Memorializing Two Hero Pilots From One Tiny Town in New York State, Both Lost in WWII
A new mural in North Rose recalls the price of victory
Just sixteen students graduated from North Rose, New York in 1938. Two of them, John Blakeslee Thomas and Melvin Donald Putnam, became pilots in the US Army Air Corps. Thomas flew a B-24 Liberator bomber, Putnam a P-47 Thunderbolt fighter. Although they died more than 1,500 miles and 18 months apart, both men were killed in action during crucial, and especially dangerous, missions. Friends in life, they are now close together again, at last.
Earlier this year, after nearly eight decades in European military cemeteries, Thomas was finally identified and brought home to be with his family. I wrote about that story because they are my own family. John, who went by Blake, died on the darkest day in the history of American military aviation, Operation Tidal Wave. It was a daring, yet futile attempt to sneak under German radar and bomb Hitler’s gas station.
His classmate, who went by Donald, was escorting bombers over Northern France during Operation Crossbow, the desperate campaign to stop Hitler’s V-1 rockets, when his flight was attacked by German fighters. He was last seen turning to engage the threat and his final radio transmission “said he was O.K. providing he could get out of this place.” His body was recovered when allied forces liberated France.
After raising funds from the community by ‘selling’ individual bricks for donations, the Rose Historical Society is memorializing the two men with a public mural. Artists Mark DeCracker and Mark Williams asked me to be the military history consultant on this project after we met at my uncle John’s long-delayed funeral in May. I humbly accepted his incredible offer and now I get to see the project finally coming together.
Above and below: B-17 bombers hitting a V-1 launch site somewhere near La Rochelle, France, on 5 January 1944. The tail of Donald’s plane is visible on the left. He is turning to counter a German FW-190. Thousands of British civilians were killed by the buzz bombs. Mark has asked me many questions about what colors to paint things, how many planes to depict, and so on, but the key thing for Donald’s memorial is to show everyone the apple painted on his fuselage.
Wayne County was, and still remains, the unofficial capital of the American apple industry. When you go there, you are literally surrounded by miles and miles of apple trees. Pay no heed to the PR from Manhattanites, the real ‘big apple’ is outside of Rochester. Donald flew into his last fight with his love of home emblazoned on his plane. No town could possibly ask for a greater tribute, or sacrifice. So of course Mark is going to put that at the center of the mural.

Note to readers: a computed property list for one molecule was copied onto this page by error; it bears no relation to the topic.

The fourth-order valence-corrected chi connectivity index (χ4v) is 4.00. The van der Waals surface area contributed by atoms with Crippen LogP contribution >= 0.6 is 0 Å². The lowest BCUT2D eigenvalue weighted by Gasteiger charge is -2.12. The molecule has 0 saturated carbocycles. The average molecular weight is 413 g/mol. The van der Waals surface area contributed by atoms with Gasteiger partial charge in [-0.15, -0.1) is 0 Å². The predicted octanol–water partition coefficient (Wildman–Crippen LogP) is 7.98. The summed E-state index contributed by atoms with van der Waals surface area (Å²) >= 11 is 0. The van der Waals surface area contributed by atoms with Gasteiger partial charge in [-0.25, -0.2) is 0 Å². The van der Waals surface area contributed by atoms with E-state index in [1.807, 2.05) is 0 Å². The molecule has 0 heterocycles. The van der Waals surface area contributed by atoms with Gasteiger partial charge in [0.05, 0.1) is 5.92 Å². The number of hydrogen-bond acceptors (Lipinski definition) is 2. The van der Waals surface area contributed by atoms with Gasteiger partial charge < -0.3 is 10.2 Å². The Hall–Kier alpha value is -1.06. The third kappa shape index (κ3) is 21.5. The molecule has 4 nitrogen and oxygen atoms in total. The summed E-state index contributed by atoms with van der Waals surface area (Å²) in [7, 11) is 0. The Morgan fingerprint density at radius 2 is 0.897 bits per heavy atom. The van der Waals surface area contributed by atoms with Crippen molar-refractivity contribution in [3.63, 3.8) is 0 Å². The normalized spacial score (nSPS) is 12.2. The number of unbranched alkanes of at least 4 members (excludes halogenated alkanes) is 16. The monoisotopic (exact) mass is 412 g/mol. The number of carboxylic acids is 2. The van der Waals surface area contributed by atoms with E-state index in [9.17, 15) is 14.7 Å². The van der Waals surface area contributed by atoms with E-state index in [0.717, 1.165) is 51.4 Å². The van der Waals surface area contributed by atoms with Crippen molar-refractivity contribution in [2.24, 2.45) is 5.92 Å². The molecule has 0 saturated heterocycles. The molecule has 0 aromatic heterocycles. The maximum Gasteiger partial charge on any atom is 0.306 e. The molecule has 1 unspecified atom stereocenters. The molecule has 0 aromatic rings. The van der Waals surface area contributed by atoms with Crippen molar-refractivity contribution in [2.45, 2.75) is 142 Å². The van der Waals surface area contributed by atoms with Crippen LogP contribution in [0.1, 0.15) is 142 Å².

On the left side of the mural they are painting the Ploesti oil refinery under attack at low level by American Liberators. Mark had me show him several good photos taken during OP Tidal Wave showing just how insanely low the pilots flew that day. Survivors report severe turbulence from the fires and explosions of bombs dropped by other planes. A rare battle broke out between the gunners in the planes and the gunners on the ground, resulting in the loss of many planes, including uncle John’s.
Here is the sketch Mark sent me a couple of months ago. Each portrait on the sides will have a paragraph of text explaining the date and circumstances of his heroic sacrifice. It is my job to decide what words go there. What a daunting assignment. Reader, I confess I have procrastinated on this intimidating task. Worse, I am expected to come to North Rose sometime in the new year to help dedicate this mural and explain their stories to the community. Donald’s family likely never knew what his last mission even was. Fog of war lingers eighty years later: how do I fix that?
From Mark, here is the actual mural in progress a few days ago:
What I intend to do about this fog of war is write a book. It will not be a big one, just a small monograph. Rather than go through a publisher I will make copies available through Amazon self-publishing and raise my own funds to return to North Rose for the dedication. The last time I went, practically everyone in town turned out for uncle John’s funeral procession, flags waving and hands on hearts. What patriots. A town that produces such amazing people should have a book to read about their boys. Two little paragraphs will never be enough.
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